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Am J Emerg Med. 2016 May;34(5):871-6. doi: 10.1016/j.ajem.2016.02.011. Epub 2016 Feb 12.

Usefulness of new and traditional serum biomarkers in children with suspected appendicitis.

Author information

1
Pediatric Emergency Department, Cruces University Hospital, Bilbao, Basque Country, Spain. Electronic address: javier.benitof@osakidetza.net.
2
Pediatric Emergency Department, Cruces University Hospital, Bilbao, Basque Country, Spain.
3
Pediatric Surgery Department, Cruces University Hospital, Bilbao, Basque Country, Spain.
4
Laboratory Department, Cruces University Hospital, Bilbao, Basque Country, Spain.
5
Epidemiologic Unit, Cruces University Hospital, Bilbao, Basque Country, Spain.

Abstract

OBJECTIVE:

The objective of the study is to evaluate the usefulness of the leukocyte (white blood count [WBC]) and neutrophil (absolute neutrophil count [ANC]) counts; the values of C-reactive protein (CRP), procalcitonin, and calprotectin (CP); and the APPY1 Test panel of biomarkers, to identify children with abdominal pain at low risk for appendicitis.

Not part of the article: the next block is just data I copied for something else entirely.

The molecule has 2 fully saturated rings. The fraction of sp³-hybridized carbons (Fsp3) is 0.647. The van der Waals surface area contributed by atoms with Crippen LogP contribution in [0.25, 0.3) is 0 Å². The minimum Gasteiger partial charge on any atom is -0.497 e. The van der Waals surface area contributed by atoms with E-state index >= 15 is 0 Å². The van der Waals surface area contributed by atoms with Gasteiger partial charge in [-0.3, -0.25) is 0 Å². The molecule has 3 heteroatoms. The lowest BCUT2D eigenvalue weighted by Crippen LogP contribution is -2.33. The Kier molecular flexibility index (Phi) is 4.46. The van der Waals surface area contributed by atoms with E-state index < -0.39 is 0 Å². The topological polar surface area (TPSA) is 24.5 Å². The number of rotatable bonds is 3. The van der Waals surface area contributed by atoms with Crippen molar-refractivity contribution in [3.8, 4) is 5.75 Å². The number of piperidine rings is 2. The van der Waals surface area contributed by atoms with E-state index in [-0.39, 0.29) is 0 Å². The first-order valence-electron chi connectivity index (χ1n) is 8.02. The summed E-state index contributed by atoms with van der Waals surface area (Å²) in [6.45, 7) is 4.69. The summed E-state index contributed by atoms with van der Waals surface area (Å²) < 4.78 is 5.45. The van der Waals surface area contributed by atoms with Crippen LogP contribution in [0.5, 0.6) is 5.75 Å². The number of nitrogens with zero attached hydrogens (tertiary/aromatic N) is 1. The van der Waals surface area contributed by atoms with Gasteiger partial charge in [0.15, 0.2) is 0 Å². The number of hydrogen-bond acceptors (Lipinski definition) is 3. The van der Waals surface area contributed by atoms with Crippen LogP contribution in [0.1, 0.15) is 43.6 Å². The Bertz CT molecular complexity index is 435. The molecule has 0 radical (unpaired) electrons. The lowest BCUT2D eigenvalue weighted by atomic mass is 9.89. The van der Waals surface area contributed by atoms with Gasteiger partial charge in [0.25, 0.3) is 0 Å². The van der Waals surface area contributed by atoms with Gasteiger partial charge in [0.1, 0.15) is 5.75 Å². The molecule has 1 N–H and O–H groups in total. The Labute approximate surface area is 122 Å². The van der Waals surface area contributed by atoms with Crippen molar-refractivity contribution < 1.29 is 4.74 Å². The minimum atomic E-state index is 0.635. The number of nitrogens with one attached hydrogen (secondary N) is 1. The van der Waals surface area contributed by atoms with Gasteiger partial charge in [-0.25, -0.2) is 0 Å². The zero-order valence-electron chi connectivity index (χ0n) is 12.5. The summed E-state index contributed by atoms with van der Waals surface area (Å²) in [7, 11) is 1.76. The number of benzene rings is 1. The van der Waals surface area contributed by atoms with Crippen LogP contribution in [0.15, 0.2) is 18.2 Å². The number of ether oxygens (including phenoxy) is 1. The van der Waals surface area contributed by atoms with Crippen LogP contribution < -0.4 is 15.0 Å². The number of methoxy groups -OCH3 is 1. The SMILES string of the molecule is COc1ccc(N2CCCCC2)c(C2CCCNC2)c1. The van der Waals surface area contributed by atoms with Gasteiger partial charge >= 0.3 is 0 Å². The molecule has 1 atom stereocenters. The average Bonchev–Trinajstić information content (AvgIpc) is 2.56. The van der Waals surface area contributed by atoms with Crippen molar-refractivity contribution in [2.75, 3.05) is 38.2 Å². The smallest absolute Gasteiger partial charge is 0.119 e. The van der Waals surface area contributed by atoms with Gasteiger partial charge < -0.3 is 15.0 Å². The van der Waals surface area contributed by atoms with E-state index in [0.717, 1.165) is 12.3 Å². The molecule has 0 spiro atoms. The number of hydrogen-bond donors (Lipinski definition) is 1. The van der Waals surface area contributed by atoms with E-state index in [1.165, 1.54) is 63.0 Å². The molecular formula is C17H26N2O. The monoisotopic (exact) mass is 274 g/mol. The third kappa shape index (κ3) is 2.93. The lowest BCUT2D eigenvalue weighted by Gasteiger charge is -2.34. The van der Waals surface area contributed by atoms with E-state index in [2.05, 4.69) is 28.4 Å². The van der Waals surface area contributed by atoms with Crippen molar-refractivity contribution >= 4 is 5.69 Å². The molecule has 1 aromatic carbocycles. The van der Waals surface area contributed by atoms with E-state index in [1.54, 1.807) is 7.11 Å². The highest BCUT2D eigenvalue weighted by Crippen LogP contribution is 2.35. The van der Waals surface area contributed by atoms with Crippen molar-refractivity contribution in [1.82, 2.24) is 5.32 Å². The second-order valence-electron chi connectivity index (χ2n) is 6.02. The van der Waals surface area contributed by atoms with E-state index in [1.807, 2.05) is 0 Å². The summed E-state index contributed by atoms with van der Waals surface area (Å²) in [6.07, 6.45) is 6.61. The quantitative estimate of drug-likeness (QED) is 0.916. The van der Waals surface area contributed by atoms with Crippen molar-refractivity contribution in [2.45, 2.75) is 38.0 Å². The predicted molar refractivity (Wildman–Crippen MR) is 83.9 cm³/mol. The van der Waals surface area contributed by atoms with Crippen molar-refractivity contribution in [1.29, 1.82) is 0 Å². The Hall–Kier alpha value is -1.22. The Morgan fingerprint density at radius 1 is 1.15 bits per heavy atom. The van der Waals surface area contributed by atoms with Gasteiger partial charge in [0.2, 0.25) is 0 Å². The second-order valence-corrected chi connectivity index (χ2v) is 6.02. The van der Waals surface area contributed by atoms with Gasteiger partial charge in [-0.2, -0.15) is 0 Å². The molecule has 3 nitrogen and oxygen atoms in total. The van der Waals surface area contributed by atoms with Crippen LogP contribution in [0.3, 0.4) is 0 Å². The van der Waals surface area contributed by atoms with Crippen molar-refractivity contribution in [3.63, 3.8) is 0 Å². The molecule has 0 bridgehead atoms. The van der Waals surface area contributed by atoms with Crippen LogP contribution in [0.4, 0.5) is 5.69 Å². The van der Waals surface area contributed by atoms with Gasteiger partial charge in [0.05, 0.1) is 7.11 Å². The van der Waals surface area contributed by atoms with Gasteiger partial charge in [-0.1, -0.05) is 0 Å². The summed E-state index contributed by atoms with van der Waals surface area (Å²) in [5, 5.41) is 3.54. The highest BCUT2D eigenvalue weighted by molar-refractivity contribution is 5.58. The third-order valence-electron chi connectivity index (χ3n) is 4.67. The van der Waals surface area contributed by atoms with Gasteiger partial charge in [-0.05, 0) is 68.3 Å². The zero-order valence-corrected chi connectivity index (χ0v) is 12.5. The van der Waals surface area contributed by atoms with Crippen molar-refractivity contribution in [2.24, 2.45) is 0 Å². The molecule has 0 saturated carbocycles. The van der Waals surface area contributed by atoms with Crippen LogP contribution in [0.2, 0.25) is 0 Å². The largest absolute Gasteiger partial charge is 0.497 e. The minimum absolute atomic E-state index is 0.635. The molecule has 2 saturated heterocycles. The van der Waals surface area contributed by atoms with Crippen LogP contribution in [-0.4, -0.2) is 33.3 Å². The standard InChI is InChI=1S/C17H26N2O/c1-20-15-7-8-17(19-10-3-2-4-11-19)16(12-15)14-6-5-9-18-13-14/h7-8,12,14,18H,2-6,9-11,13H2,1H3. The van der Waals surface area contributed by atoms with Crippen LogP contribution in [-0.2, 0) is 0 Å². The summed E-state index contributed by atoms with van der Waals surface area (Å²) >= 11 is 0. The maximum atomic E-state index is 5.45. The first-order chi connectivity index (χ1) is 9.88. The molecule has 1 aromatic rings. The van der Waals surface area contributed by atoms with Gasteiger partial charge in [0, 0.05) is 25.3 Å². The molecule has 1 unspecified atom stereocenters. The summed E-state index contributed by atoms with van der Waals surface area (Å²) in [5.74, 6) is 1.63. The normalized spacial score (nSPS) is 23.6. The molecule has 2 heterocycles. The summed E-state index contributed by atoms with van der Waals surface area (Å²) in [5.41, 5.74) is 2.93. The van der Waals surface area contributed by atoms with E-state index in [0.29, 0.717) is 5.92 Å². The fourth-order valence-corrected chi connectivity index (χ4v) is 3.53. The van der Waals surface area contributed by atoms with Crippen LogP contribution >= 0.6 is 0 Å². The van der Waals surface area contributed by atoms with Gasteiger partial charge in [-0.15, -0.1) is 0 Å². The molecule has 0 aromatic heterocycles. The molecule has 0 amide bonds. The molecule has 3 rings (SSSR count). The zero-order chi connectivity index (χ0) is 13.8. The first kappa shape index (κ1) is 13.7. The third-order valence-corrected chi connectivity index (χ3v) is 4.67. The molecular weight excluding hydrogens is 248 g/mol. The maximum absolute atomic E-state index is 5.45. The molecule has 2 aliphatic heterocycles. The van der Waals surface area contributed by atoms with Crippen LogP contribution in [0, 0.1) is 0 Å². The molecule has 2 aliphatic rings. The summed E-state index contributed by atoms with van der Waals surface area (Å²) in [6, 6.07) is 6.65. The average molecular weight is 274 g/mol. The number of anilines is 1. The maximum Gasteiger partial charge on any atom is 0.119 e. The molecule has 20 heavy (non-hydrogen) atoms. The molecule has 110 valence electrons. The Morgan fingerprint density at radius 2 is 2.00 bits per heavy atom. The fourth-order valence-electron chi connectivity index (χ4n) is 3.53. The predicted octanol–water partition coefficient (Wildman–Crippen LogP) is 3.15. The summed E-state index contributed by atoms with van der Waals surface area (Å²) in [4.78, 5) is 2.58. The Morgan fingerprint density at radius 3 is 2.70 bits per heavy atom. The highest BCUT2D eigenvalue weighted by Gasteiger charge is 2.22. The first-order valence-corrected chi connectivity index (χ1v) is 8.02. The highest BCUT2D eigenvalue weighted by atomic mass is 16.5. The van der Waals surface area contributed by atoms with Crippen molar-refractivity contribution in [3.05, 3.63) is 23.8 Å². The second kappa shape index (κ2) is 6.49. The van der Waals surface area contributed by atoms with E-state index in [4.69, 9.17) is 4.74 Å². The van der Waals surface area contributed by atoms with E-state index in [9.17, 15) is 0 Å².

METHOD:

Children 2 to 14 years of age with abdominal pain suggesting acute appendicitis (AA) were prospectively included. Procalcitonin, calprotectin, C-reactive protein, white blood count, ANC, and the new plasma APPY1 Test were performed. The final diagnosis was determined by histopathology in cases of AA and telephone follow-up in children discharged without AA.

RESULTS:

Between February 2012 and June 2013, 185 children were enrolled with an average age of 9.32±2.7 years. Eighty-nine (48.1%) were finally diagnosed with AA. The APPY1 Test panel showed the highest discriminatory power, sensitivity of 97.8 (95% confidence interval [CI], 92.2-99.4), negative predictive value of 95.1 (95% CI, 83.9-98.7), negative likelihood ratio of 0.06 (95% CI, 0.01-0.22), and specificity of 40.6 (95% CI, 31.3-50.5). A negative APPY1 Test and ANC less than 7500 per milliliter provided a sensitivity of 100 (95% CI, 95.9-100), negative predictive value of 100 (95% CI, 89.8-100), and specificity of 35.4 (95% CI, 26.6-45.4). In the multivariate analysis, only the APPY1 Test and ANC greater than 7500 per milliliter were significant risk factors for AA (odds ratio, 13.76; 95% CI, 3.02-62.57, and odds ratio, 6.37; 95% CI, 2.89-14.28, respectively).

CONCLUSIONS:

The APPY1 Test panel with ANC could be useful in identifying children with abdominal pain suggestive of AA who are at low risk for this disease.

PMID:
26935221
DOI:
10.1016/j.ajem.2016.02.011
[Indexed for MEDLINE]

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